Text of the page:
The use of title insurance in Europe has, so far, been limited to a few securitization deals. Some observers do not see its use in a market that they believe already has adequate country-by-country title registration laws. But those who support this product said that a burgeoning pan-European CMBS market creates an ideal opportunity to make a case for title insurance on the continent.
In the U.S., the use of title insurance has gone hand in hand with the CMBS market. When the securitization market was born in the U.S. in the mid-1980s, title insurance was already universally accepted. Europe, however, has a more fragmented approach to title registration that is covered under domestic laws.
"I am not sure what the angle would be for introducing this product as a necessity in European transactions because, in Europe, we already have very good title registration in place and unless the definition of title insurance has increased I doubt market players will find a use for it," a market source said.
To be sure, the product isn't meant to appeal to more stable structures like the more established single-asset U.K. CMBS deals. However, as issuers and investors grasp a more pan-European view of CMBS structuring, the legal variation born from country to country legislation could provide an ideal platform for the product to grow on.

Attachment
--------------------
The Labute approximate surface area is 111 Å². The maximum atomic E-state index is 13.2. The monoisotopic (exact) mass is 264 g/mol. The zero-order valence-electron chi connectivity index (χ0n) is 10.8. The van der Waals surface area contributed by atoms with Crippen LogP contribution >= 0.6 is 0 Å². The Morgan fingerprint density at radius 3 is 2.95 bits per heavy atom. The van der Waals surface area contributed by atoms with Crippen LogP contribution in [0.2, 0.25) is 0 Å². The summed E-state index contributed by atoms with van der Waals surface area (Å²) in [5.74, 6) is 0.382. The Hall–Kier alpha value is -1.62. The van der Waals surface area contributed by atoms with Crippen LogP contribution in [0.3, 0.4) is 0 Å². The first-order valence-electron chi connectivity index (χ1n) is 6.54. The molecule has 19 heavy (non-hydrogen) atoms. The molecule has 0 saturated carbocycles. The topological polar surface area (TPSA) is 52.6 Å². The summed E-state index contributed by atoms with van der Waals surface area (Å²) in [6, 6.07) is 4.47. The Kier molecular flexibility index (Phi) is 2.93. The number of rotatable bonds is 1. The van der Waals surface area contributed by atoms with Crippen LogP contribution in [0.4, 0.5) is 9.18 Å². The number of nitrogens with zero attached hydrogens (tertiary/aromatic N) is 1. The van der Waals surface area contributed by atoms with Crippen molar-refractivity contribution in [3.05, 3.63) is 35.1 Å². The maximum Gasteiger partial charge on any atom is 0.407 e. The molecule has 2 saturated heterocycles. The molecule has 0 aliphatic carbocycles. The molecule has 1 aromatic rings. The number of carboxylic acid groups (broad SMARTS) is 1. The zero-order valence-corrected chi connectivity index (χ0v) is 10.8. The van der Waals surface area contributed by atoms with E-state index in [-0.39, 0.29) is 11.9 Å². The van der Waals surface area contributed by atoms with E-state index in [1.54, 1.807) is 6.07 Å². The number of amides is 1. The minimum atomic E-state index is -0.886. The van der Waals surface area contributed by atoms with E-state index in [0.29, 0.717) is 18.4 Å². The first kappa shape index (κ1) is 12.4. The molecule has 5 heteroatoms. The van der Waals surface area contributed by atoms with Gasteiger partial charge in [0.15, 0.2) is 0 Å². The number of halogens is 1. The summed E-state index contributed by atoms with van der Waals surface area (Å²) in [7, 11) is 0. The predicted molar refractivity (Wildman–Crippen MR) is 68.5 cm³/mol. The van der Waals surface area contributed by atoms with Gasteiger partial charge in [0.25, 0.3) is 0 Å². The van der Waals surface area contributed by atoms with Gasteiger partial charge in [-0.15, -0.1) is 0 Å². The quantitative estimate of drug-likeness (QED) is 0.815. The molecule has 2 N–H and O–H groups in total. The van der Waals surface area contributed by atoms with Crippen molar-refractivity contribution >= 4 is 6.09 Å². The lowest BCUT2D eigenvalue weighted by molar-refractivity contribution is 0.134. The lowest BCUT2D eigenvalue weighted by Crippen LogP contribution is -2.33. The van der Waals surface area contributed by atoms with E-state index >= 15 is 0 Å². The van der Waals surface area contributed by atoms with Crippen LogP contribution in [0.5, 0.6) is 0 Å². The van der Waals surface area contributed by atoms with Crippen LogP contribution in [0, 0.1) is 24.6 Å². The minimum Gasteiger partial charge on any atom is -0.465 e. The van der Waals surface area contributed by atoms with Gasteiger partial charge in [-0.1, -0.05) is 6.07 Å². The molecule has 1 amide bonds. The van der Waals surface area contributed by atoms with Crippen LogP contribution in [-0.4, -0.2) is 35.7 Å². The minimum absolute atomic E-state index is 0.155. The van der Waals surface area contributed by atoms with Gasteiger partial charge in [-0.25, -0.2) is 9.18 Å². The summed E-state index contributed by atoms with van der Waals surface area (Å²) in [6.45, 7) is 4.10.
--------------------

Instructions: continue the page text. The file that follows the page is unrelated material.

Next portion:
According to Jean-Bernard Wurm, managing director for LandAmerica Commercial Services Europe, aside from LandAmerica, several American title insurance companies and another European firm have recently entered the European market. The new entrants provide coverage similar to American Land Title Association (ALTA) policies in the U.S. These policies not only cover known defects or restrictive use of a property and unexpected issues that crop up at closing. And though the European Securitization Forum (ESF) and Commercial Mortgage Securitization Association (CMSA) have set up procedures/standards, and are active in lobbying the European governments and institutions to create favorable legal frameworks for the securitization market, there are still no European standards for loan documentation or legal due diligence. Issuers have attempted to follow certain formats, but there are still significant differences in the information disclosed to the public for each issue.